Starr County is a poor Texas-Mexico border community that is 98% Mexican American and has the highest diabetes-related death rate in Texas. In previous Starr County studies, we tested interventions culturally tailored for Spanish-speaking Mexican Americans diagnosed with type 2 diabetes (T2DM). Each study participant was supported by a family member who also received program benefits; 70% of these supporters did not have diabetes. Compared to the control group, fewer non-diabetic supporters in the experimental group converted to diabetes by 12 months post study entry. The primary purpose of the proposed study is to test the effectiveness of our culturally tailored DSME intervention that will be adapted for preventing, or at least delaying, diabetes onset in Mexican Americans with prediabetes. The intervention will involve: 1) 12 2- hour weekly group educational sessions that emphasize eating and preparing healthy Mexican-American foods and increasing physical activity; 2) 15 2-hour bi-weekly/monthly support group sessions on problem solving the barriers to adopting healthier lifestyles; and 3) 3 booster sessions held at 6-month intervals. We will integrate aspects of the Diabetes Prevention Program, as well as motivational interviewing, and prior to intervention testing, we will conduct focus groups with key individuals in Starr County to confirm the strategy and obtain community support. Intervention effectiveness will be examined using a randomized, repeated measures, pretest/posttest control group design, with an ?enhanced? usual care control group. We will enroll 300 Mexican Americans with verified prediabetes from rosters of ongoing Starr County genetic studies. Groups of 10 will be constituted according to the area of the county in which people live; each group will be randomly assigned to experimental or control conditions. Growth curve analysis, using multilevel models, will be used to compare intervention effects on health outcomes over time. We hypothesize that participants in the experimental group, compared to the control group, will have better health outcomes (A1C, FBG, lipids, BP, physical activity, dietary intake, and anthropometric variables [BMI, waist circumference]) at 3, 6, 12, 24, and 36 months post baseline, as well as lower rates of converting to T2DM (OGTT) by 36 months. This study is a significant step in our plan to develop effective culturally tailored health programs for populations at high risk for T2DM.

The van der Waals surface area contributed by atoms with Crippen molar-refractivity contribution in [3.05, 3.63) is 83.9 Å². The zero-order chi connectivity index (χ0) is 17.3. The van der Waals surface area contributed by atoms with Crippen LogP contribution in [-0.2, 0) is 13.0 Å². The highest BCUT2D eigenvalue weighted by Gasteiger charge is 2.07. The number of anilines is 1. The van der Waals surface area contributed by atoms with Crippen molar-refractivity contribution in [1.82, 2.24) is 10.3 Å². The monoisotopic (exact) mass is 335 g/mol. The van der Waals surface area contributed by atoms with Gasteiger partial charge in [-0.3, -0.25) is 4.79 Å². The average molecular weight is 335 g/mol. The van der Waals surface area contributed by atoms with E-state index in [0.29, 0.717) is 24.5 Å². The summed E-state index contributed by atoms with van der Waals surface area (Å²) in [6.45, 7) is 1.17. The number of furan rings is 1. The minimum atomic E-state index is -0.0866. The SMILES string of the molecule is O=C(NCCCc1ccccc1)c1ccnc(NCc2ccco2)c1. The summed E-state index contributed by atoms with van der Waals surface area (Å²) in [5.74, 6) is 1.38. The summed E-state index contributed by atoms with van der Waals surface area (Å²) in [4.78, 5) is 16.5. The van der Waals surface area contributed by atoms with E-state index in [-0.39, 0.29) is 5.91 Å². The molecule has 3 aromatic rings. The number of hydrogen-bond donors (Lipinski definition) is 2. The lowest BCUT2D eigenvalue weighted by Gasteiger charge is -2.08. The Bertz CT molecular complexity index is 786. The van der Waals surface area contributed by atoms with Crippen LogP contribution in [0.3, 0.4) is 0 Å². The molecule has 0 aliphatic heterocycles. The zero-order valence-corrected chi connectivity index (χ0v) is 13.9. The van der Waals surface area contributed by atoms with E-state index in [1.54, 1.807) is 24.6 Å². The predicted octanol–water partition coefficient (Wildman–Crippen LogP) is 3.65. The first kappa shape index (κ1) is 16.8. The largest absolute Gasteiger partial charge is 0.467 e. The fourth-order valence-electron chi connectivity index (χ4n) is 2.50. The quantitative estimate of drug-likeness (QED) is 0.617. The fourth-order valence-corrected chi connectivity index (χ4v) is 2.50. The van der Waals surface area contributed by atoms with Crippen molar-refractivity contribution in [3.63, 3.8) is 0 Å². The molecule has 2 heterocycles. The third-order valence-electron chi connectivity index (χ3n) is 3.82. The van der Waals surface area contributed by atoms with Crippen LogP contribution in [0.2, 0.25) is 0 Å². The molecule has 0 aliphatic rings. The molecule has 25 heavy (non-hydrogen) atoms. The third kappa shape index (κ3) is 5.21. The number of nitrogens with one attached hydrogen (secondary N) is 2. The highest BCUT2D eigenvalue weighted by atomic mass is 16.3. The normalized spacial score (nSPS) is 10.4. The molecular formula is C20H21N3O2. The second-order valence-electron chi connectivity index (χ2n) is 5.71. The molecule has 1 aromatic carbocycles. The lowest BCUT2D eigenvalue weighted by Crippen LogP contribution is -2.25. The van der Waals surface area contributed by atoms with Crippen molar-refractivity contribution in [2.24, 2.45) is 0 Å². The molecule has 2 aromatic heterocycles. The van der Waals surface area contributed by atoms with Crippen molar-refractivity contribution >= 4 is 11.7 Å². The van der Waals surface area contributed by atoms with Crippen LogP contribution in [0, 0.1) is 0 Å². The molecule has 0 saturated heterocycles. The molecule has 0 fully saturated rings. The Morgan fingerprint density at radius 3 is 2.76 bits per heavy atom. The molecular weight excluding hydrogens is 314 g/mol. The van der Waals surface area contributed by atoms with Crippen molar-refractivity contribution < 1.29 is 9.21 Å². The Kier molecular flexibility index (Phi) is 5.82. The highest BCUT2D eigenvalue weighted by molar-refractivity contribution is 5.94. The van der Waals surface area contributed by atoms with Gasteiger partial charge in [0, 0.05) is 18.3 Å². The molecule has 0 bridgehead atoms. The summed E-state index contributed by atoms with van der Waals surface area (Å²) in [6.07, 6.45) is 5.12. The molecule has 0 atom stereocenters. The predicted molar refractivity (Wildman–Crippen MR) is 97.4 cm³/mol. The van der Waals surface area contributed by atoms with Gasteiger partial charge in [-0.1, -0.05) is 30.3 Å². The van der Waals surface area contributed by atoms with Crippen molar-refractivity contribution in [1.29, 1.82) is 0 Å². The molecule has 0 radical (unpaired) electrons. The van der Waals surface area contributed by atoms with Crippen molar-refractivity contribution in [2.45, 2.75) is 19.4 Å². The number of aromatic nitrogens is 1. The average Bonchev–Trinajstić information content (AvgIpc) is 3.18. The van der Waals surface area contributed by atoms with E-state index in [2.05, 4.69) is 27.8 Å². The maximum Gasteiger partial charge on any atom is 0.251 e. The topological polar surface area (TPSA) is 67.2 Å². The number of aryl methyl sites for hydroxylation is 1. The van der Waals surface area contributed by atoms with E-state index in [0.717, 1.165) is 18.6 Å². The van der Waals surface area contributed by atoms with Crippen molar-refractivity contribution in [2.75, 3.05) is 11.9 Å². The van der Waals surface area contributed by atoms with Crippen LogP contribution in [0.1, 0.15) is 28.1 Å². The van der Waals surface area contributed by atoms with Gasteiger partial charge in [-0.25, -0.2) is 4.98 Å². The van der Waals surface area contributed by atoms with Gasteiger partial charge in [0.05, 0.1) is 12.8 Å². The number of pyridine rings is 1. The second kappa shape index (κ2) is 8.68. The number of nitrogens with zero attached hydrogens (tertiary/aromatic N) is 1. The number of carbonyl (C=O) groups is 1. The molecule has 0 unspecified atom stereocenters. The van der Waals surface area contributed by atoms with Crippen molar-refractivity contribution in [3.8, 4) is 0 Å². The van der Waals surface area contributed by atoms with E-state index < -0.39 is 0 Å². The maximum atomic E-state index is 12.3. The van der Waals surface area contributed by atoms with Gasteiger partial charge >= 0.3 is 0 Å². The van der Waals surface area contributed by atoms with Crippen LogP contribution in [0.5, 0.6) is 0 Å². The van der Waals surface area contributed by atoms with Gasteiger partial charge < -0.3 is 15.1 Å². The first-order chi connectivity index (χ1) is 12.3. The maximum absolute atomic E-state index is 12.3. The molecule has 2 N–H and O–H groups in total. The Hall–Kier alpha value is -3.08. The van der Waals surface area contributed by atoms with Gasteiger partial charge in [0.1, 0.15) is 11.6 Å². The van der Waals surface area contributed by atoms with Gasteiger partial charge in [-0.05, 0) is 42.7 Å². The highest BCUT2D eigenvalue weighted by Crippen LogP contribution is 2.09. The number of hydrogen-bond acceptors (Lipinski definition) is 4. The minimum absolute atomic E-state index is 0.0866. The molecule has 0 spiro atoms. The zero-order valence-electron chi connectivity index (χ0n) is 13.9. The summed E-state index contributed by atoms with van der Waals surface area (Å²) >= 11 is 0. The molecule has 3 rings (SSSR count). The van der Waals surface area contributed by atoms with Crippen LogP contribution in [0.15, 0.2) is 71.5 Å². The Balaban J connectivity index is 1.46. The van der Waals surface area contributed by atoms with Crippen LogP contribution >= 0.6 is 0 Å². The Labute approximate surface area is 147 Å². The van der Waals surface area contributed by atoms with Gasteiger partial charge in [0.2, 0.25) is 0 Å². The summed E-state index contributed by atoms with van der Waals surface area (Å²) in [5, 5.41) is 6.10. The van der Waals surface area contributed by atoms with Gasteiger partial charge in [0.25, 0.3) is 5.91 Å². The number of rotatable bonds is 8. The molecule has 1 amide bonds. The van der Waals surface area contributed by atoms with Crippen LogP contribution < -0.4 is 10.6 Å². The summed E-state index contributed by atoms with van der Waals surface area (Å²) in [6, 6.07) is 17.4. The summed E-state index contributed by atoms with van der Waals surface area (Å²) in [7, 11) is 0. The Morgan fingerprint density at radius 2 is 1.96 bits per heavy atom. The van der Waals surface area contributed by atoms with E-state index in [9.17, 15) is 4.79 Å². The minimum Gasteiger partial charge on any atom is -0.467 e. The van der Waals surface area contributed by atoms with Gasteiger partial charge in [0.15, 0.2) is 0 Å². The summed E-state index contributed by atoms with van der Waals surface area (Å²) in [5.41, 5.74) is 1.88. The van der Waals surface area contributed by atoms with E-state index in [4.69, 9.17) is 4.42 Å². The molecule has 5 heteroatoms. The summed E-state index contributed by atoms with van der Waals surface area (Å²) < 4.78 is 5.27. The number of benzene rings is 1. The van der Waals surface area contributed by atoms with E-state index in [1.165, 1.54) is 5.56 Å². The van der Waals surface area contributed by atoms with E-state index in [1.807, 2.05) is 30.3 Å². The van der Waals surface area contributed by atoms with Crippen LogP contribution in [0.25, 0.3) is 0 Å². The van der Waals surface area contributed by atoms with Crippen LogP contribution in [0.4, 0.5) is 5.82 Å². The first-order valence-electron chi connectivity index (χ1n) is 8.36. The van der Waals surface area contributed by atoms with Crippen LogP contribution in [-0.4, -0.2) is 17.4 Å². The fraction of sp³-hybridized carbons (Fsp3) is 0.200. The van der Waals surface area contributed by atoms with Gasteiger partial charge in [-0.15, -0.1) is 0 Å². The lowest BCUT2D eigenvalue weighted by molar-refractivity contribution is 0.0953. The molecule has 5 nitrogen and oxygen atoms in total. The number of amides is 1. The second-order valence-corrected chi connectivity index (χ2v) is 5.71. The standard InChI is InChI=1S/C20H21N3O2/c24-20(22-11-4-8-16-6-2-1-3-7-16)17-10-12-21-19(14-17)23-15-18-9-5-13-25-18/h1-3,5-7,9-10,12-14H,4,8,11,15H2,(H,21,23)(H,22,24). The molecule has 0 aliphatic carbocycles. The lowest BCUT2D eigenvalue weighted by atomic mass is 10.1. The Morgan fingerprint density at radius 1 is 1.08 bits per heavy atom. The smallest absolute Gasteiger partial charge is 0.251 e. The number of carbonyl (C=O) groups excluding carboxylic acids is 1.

Public Health Relevance

Thestudywilltesttheeffectivenessofalifestyleinterventionthatwillbeculturallytailoredforpreventing,orat leastdelaying,onsetoftype2diabetesinMexicanAmericanswithprediabetes.Theinterventionwillinvolve12 2-hourweeklyeducationalgroupsessionsthatemphasizeeatingandpreparinghealthyMexican-American foodsandincreasingphysicalactivity,152-hourbi-weekly/monthlysupportgroupsessionsonproblemsolving andremovingbarrierstoadoptinghealthylifestylebehaviors,and3boostersessionsheldat6-monthintervals. Thisstudyisasignificantstepinourplantodevelopeffectiveculturallytailoredhealthprogramsfor populationsathighriskfortype2diabetes.

National Institute of Health (NIH)
National Institute of Diabetes and Digestive and Kidney Diseases (NIDDK)
Research Project (R01)
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Community-Level Health Promotion Study Section (CLHP)
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Thornton, Pamela L
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University of Texas Austin
Schools of Nursing
United States
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Brown, Sharon A; Perkison, William B; GarcĂ­a, Alexandra A et al. (2018) The Starr County Border Health Initiative: Focus Groups on Diabetes Prevention in Mexican Americans. Diabetes Educ 44:293-306
Perkison, William B; Adekanye, Joel A; de Oliveira Otto, Marcia C (2018) Dietary Interventions and Type 2 Diabetes in Youth: a Fresh Look at the Evidence. Curr Nutr Rep 7:227-234